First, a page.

Today’s youth spend most of their time looking at screens. Studies show that the average eight- to ten-year-old spends more than eight hours per day on some kind of media. Older children and teens spend even more time on their tablets, phones, computers, T.V.s, and other media devices: 11 hours per day.
The Chinese Health Organization has even recognized screen addiction as a clinical disorder. And although the U.S. doesn’t consider screen addiction a mental health condition, more and more psychiatrists are recognizing it as an issue, especially in young people.
Dr. Nicholas Kardaras says that even though screen addiction isn’t officially in the American Psychiatric Association’s Diagnostic and Statistical Manual of Mental Disorders (DSM—5), it is marked as a topic that requires further study and review.
Is screen addiction really causing that much damage to today’s youth? In this blog, we will discuss three major issues caused by too much screen time.
As we discussed in our previous blog on the dangers of social media, screens are associated with poor sleep. Even looking at a digital screen for just a few minutes before bed blocks the brain’s production of melatonin, which makes it harder to fall asleep. And the light from the screen in a bedroom can also lead to disruptions in sleep.
Of course, lack of sleep or poor sleep is also associated with mental health conditions like anxiety and depression. Sleep deprivation can also lead to other health issues like weight gain, high blood pressure, and weakened immunity. If you don’t want to limit screen time during the day, try to at least limit screen time before bed and while in bed trying to fall asleep.
In an interview with Vice, Psychiatrist, Dr. Nicholas Kardaras, explains that kids’ brains develop most neural connections when they engage their imaginations through things like creative play. T.V. and video games don’t provide children with the opportunity to create their own imaginative images in their heads — the programs do it for them, which stunts their creative development.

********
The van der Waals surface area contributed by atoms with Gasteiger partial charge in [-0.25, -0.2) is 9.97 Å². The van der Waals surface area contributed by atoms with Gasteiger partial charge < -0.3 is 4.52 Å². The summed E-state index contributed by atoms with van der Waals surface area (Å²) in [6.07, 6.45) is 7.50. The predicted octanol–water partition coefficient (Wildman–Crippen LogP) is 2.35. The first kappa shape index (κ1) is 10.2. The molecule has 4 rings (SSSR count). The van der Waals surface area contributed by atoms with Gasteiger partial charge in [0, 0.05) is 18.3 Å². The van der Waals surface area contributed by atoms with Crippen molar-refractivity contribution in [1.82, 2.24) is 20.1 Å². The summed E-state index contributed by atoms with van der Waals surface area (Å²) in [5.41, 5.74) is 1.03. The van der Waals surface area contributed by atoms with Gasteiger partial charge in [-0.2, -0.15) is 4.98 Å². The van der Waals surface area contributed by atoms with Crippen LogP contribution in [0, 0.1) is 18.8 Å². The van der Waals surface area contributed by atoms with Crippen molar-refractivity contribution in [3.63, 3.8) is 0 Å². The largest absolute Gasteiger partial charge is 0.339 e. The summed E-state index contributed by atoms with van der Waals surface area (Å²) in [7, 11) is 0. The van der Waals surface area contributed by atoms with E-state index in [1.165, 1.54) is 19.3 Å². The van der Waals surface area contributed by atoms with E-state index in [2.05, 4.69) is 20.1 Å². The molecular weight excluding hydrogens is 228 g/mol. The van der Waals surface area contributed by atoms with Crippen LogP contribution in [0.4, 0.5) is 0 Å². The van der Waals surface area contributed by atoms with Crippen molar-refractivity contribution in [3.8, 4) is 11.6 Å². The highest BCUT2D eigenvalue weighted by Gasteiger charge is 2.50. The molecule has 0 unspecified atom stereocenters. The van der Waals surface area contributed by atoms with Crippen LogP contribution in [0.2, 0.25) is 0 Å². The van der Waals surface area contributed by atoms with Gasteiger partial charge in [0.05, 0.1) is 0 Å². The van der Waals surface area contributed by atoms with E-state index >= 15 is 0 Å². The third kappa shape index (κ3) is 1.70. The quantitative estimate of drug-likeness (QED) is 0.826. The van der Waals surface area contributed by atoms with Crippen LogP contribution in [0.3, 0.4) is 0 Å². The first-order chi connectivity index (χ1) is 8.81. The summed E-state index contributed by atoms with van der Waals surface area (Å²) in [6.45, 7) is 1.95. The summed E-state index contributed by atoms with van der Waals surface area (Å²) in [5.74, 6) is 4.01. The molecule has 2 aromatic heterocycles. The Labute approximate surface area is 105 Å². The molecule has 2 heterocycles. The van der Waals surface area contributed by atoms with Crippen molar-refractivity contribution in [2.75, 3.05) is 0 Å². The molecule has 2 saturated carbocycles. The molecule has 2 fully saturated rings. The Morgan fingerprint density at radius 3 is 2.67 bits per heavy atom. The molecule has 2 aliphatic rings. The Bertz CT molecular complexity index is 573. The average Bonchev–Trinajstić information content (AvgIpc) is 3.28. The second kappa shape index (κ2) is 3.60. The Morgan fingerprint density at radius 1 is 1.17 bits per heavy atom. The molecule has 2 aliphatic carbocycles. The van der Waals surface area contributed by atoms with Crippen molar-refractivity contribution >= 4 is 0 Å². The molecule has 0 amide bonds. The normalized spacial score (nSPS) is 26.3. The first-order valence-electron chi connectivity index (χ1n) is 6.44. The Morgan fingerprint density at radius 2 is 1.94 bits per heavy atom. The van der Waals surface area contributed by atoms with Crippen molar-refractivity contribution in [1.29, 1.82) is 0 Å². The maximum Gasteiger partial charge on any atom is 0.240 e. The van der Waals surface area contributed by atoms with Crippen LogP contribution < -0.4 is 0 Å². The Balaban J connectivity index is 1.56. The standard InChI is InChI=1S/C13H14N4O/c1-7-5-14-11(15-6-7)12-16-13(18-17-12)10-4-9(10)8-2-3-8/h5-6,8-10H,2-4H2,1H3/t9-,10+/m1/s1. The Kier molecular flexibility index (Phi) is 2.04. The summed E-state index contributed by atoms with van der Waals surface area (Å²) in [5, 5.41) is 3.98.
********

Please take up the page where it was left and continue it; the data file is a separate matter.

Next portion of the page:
It’s important for children to have a healthy balance between playing with screens and participating in other activities like playing outside and interacting socially with their peers. Too much screen time at an early age could be detrimental to a child’s development.
When asked about screen addiction’s effects on mental health conditions like ADHD, Dr. Kardaras explained that there is research to support that screen exposure makes a child more likely to develop ADHD. He also referenced studies and peer-reviews that link screen addiction to increased anxiety and depression. But the most upsetting correlation he pointed out is between screen addiction and psychosis.
Dr. Kardaras says that he has worked with several teens who experienced psychotic breaks due to gaming, which is known as “Game Transfer Phenomenon.” Kardaras also points out that children develop their sense of what’s real and what’s not between the ages of three and ten. If a child is exposed to media that blurs their reality during those years, they will have trouble discerning their reality.
According to Dr. Kardaras, screen addiction is just as dangerous as heroin or cocaine addiction and it’s much harder to treat. With countries like China officially recognizing screen addiction as a mental health condition, and with more and more children and teens in the U.S. needing treatment for conditions related to too much screen exposure, it seems like the American Psychiatric Association is right to mark screen addiction as a topic that needs more research.
Hopefully, we can continue to learn about the effects of screens on mental health and develop treatment options for this kind of addiction. If you or a loved one is experiencing symptoms of depression, anxiety, or another mental health condition related to screen addiction, Serenity Mental Health Centers can help. Contact us to learn more about your options.